So, now that we agree that condoms are far from perfect, we also have to agree that condoms are, in many cases, the best protection we have for safe sex in a complicated world, and can literally save your life (sometimes I'm bummed I missed the swinging, lusty days before HIV, although you'd have to go way, way back into evolution to find a time before any STDs, if there ever was). To drive this crucial message home, Trojan Condoms has recently launched the American Condom Campaign, with the goal of giving away 1 million condoms free to Americans at risk. The campaign has some great celebrity endorsers, from the RZA to Giancarlo Esposito, Dana Delaney, Josh Lucas, Alan Cumming and more.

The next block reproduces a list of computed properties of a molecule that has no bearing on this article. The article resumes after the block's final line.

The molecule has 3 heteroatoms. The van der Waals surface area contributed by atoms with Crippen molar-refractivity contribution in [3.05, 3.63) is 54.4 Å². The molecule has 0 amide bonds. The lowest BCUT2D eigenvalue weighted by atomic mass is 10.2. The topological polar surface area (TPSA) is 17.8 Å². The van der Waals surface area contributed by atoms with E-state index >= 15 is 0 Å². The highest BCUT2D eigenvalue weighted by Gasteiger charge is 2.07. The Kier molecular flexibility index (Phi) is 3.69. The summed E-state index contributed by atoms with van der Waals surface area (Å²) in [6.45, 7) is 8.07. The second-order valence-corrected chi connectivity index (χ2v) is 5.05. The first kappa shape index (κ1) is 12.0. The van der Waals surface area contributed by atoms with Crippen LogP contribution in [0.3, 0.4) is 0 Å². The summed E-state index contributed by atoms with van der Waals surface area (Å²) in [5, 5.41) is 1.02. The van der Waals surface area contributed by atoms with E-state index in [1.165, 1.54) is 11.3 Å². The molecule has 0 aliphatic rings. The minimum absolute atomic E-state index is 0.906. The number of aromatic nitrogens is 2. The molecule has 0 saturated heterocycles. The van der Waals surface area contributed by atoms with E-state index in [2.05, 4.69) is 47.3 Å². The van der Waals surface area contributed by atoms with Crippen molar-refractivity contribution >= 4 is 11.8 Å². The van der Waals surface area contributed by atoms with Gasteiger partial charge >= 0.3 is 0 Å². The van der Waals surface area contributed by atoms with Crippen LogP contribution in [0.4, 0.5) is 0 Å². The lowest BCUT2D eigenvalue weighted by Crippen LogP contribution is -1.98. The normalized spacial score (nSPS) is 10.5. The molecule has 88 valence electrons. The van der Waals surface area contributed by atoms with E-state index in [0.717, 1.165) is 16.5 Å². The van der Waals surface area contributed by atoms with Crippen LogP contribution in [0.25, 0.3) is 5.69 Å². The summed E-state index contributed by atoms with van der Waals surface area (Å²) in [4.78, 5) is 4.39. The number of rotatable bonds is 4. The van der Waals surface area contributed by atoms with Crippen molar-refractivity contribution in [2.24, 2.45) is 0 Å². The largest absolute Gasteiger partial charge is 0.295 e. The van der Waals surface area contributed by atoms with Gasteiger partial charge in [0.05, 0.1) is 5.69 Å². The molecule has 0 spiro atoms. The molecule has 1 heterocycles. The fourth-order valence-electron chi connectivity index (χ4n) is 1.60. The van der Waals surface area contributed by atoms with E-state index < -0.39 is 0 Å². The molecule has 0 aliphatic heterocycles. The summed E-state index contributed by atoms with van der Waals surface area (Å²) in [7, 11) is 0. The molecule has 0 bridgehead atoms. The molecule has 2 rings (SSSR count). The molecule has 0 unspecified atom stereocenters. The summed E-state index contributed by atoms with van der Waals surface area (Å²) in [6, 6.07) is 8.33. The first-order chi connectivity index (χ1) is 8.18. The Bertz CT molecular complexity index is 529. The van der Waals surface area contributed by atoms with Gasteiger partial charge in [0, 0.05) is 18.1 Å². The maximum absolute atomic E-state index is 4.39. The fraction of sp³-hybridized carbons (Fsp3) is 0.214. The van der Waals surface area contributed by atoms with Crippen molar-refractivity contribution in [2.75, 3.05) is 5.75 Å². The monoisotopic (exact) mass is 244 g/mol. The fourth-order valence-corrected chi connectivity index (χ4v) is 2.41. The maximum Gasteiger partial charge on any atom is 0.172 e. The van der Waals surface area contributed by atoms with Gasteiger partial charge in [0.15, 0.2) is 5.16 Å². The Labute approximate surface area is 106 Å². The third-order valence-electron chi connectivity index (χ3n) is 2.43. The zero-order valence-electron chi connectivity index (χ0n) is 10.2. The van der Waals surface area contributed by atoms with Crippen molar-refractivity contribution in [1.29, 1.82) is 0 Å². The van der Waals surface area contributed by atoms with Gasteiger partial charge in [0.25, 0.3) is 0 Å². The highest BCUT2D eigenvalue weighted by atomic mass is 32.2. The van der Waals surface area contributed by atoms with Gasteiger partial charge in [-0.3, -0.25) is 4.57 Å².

On the well-executed campaign site, help earn condoms for the drive simply by posting or rating comments, taking the pledge, testing your sex ed knowledge with a quiz (I got 8/10!), forwarding an alert to a friend or, for the most points, uploading your own community video.
In a video produced by the campaign, Trojan street soldiers table an event in Truth style. Channeling Ricky from the Trailer Park Boys, one of the advocates tries to give out free samples of syphilis, herpes and chlamydia (the real name of a young girl in Detroit, according to my friend who's a doctor there). "If you love somebody you should give them something from you, and that's why I try to push syphilis," he explains. "When you get up in the morning and it burns, you feel alive."
"Don't hesitate, copulate, and get in here and get some genital warts," he says, pointing out that you can share it with your wife, girlfriend, boss or sister -- well probably (hopefully) not your sister.